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The Peninsula

Fine Dust Continues to Cost South Korea

Published October 31, 2019
Author: Korea View
Category: South Korea, China

This briefing comes from Korea View, a weekly newsletter published by the Korea Economic Institute. Korea View aims to cover developments that reveal trends on the Korean Peninsula but receive little attention in the United States. If you would like to sign up, please find the online form here.

What Happened

  • Earlier this month, South Korea announced new efforts to help combat the country’s worsening fine dust problem.
  • Measures include restrictions on private vehicle usage, reduced work hours at construction sites, and even the declaration of temporary holidays when the dust reaches a “serious” level.
  • Last week Seoul, Incheon, and the surrounding Gyeonggi Province were hit by the first dust wave of the season.

Implications: Since South Korea has yet to identify the source of the fine dust particles, some observers have asked whether the ongoing measures are effectively targeting the problem. The government deployed 700 vehicles to clear the streets of dust and have been actively prohibiting the operation of diesel vehicles in cities with more than 500,000 people. While some of the dust is generated by pollution in South Korea, it is also believed that some particles come from the Gobi desert in Mongolia and China, and some researchers have said 50-60% of the dust is air pollution from China blown across the Yellow Sea. The government has implemented several domestic procedures but has taken minimal steps in coordinating with China.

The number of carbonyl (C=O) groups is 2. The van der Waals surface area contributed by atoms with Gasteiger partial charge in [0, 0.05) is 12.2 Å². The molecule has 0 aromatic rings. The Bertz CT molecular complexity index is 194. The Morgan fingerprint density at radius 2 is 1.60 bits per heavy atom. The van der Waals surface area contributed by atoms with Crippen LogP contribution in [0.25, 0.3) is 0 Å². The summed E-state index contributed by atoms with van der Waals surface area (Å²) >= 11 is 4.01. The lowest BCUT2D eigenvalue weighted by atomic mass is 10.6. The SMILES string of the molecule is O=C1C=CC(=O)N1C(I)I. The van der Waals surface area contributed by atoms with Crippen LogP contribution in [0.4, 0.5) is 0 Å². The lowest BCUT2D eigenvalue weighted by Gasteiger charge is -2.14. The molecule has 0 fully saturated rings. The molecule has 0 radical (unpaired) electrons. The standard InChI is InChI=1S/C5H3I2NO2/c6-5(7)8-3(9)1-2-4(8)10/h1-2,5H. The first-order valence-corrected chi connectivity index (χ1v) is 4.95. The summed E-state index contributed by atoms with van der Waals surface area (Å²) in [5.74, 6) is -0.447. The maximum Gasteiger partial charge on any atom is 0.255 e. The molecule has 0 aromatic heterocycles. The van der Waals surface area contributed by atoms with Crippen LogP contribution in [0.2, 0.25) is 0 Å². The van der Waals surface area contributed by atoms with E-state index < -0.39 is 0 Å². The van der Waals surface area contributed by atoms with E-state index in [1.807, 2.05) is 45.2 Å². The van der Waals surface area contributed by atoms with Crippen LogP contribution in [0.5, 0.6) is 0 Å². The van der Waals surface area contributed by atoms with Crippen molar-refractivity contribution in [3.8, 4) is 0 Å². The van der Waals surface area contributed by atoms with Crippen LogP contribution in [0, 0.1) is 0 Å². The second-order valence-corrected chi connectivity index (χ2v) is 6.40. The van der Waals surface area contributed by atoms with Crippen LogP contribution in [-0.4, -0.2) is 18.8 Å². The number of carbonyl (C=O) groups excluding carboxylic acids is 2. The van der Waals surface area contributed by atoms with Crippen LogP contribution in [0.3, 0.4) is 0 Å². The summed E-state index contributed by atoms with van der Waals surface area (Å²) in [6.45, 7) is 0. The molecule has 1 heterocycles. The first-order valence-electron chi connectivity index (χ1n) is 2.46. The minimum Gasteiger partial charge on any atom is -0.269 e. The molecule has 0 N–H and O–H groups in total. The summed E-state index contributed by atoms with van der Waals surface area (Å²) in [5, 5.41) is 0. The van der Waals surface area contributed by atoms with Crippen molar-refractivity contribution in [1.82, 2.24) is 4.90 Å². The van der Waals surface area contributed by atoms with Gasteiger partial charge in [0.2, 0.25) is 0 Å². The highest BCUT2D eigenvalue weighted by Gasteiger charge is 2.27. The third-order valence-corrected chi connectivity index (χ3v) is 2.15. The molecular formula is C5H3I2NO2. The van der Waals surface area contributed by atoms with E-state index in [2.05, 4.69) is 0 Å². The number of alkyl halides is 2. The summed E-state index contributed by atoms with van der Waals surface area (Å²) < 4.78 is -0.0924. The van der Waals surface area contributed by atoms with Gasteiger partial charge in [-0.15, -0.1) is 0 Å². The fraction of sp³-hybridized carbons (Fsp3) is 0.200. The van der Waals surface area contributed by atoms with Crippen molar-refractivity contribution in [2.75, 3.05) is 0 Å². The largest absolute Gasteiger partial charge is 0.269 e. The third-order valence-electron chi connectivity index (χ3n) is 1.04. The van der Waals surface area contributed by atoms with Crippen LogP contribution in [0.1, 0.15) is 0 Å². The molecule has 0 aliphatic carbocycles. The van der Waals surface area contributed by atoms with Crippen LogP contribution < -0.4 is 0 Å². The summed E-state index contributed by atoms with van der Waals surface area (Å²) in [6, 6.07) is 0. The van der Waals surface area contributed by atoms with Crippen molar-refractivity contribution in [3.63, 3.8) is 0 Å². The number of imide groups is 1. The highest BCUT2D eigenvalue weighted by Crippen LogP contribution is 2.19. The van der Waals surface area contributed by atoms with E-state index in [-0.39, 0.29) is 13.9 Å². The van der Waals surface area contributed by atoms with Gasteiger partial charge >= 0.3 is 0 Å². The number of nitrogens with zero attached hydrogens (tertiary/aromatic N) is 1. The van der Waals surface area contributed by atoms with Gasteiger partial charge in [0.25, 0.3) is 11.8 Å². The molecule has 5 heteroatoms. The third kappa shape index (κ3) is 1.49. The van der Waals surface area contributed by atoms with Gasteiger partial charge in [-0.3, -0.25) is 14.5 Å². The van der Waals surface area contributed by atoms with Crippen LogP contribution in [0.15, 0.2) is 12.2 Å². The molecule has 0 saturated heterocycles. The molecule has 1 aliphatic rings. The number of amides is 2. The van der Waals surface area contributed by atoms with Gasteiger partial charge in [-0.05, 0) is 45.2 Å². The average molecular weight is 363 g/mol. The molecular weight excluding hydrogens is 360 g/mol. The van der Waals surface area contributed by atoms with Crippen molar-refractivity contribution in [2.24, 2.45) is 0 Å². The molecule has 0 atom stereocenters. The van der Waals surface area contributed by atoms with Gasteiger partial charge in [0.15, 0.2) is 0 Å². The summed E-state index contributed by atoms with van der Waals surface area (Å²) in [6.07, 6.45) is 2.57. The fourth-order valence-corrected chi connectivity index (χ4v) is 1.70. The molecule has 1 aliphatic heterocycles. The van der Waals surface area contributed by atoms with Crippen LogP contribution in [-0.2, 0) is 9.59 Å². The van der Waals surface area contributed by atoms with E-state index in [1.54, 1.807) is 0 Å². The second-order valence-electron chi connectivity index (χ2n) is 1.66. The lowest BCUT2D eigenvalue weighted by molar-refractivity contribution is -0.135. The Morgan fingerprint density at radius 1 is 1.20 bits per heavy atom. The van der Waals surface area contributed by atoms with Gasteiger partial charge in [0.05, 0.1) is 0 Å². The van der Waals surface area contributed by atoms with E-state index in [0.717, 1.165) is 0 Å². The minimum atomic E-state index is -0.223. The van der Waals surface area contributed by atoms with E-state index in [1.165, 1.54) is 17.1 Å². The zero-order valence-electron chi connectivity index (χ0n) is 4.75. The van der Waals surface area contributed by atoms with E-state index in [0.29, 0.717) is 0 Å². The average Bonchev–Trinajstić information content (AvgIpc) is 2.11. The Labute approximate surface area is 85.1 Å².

Context: Regardless of its origin, air pollution is causing massive health and economic consequences for the country. Of the top 100 most polluted cities in OECD countries, 44 were in South Korea, and in 2017, 17,300 deaths were attributed to air pollution. Furthermore, the new protocol of declaring temporary holidays may dampen businesses’ output due to lost work hours. The dust also poses significant financial concerns for residents. An effective, single-use air filtration mask can cost up to 20,000 won (~$17), which can quickly add up to substantial expense for South Koreans.

Korea View was edited by Yong Kwon with the help of Soojin Hwang, Hyoshin Kim, and Rachel Kirsch.

Picture from user taylorandayumi on flickr

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